2. Control of ATI, Janovec and Rambaud Measson Is Adequately Alleged as to Alstom

As noted above, because allegations of control for Section 20(a) need only meet Rule 8's notice pleading standard, even if Plaintiffs allegations would not be enough to establish control, dismissal of a Section 20(a) claim is improper as long as it is at least "plausible that Plaintiffs can develop some set of facts that would pass muster." Global Crossing III, 2005 WL 2990646, at *8. The SAC alleges that Alstom, through its senior management, exercised direct supervisory control over Janovec and Rambaud-Measson, through reporting relationships in which Rambaud-Measson reported to Moreau, who reported directly to Alstom's CEO, and Janovec reported to Kientz. (See SAC ¶ 179.) It further alleges that Alstom exercised direct control over the selection of ATI's Board of Directors, that it exercised direct control over the financial reporting for ATI and specifically the NJT Contract,19 and that it ignored ATI's corporate formalities when Kientz informed Janovec of his suspension several days before ATI's board actually formalized the suspension. (See id. ¶¶ 180, 183, 185.) Under a notice pleading standard, these allegations are more than sufficient to make it at least plausible that through additional discovery Plaintiffs could develop facts sufficient to demonstrate that Alstom controlled Janovec, Rambaud-Measson and ATI.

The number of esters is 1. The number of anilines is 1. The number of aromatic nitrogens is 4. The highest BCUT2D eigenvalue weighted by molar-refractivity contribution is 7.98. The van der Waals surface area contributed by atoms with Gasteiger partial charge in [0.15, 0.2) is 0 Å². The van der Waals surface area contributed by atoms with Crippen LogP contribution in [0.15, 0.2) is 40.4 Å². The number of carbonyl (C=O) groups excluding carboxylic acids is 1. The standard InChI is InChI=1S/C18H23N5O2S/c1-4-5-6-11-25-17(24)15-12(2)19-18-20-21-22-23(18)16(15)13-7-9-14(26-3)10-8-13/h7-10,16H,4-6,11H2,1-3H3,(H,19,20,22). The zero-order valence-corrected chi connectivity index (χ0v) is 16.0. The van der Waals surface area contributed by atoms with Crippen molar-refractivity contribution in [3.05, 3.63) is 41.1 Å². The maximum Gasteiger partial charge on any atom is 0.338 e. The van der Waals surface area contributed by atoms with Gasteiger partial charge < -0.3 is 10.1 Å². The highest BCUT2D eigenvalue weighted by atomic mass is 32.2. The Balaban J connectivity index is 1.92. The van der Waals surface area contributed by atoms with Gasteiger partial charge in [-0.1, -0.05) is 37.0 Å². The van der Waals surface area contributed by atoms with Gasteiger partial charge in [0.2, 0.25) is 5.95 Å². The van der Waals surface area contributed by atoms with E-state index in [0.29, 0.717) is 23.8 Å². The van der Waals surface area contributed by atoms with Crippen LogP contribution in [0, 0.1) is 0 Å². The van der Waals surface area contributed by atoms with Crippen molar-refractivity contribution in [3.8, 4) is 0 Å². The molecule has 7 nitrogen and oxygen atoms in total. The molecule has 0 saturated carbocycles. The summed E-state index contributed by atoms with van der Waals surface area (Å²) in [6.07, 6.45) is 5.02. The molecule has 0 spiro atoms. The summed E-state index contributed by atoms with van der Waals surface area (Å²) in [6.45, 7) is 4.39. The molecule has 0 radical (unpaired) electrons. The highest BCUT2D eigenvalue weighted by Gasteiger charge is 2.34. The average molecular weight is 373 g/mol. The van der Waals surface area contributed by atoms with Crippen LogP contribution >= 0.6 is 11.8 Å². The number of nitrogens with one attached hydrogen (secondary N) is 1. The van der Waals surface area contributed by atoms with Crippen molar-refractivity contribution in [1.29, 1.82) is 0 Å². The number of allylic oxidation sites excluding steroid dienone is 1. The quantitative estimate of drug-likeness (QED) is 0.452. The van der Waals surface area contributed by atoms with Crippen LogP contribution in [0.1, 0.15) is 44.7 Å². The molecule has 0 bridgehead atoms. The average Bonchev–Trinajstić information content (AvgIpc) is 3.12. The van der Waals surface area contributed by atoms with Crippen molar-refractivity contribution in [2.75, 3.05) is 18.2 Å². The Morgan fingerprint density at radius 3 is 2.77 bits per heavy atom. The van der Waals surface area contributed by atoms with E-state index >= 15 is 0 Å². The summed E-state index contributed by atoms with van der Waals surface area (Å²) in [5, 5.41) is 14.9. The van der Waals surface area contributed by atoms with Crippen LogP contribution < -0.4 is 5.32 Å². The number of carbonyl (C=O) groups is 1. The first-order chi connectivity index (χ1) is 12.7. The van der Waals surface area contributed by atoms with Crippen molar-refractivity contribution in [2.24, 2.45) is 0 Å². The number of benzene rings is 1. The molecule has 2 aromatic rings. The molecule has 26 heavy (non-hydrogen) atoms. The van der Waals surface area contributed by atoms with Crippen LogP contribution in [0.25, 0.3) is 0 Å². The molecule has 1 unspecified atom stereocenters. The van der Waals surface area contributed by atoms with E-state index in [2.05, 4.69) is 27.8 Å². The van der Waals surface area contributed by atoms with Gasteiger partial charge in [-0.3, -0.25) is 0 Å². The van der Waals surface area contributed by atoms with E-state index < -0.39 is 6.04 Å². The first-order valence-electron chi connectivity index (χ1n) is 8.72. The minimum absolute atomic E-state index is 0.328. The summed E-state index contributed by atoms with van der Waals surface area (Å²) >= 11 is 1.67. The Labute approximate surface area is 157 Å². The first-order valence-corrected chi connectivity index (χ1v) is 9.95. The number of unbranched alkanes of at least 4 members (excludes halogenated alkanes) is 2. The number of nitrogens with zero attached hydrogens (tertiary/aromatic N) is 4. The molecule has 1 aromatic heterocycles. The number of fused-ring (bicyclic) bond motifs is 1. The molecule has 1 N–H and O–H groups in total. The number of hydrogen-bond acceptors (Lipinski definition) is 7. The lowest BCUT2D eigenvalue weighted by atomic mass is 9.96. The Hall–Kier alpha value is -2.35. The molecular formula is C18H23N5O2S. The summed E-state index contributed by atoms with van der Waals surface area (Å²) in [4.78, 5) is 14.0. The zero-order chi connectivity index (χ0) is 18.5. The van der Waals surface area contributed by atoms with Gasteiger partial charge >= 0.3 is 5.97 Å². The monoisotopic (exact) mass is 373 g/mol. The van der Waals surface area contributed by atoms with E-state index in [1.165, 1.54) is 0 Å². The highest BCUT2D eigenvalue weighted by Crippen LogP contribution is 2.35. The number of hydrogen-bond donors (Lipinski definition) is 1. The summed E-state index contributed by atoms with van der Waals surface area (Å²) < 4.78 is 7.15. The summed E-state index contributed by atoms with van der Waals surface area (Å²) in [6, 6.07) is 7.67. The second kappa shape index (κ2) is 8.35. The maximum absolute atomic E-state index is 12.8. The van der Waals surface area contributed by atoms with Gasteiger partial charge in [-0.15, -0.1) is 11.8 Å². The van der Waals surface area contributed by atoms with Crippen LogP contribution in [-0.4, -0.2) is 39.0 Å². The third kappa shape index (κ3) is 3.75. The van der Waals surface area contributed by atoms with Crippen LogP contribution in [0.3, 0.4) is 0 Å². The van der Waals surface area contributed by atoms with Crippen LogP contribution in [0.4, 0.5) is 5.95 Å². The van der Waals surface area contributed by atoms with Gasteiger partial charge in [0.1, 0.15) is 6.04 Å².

3. Plaintiffs Have Adequately Alleged that Janovec and Rambaud-Measson Controlled ATI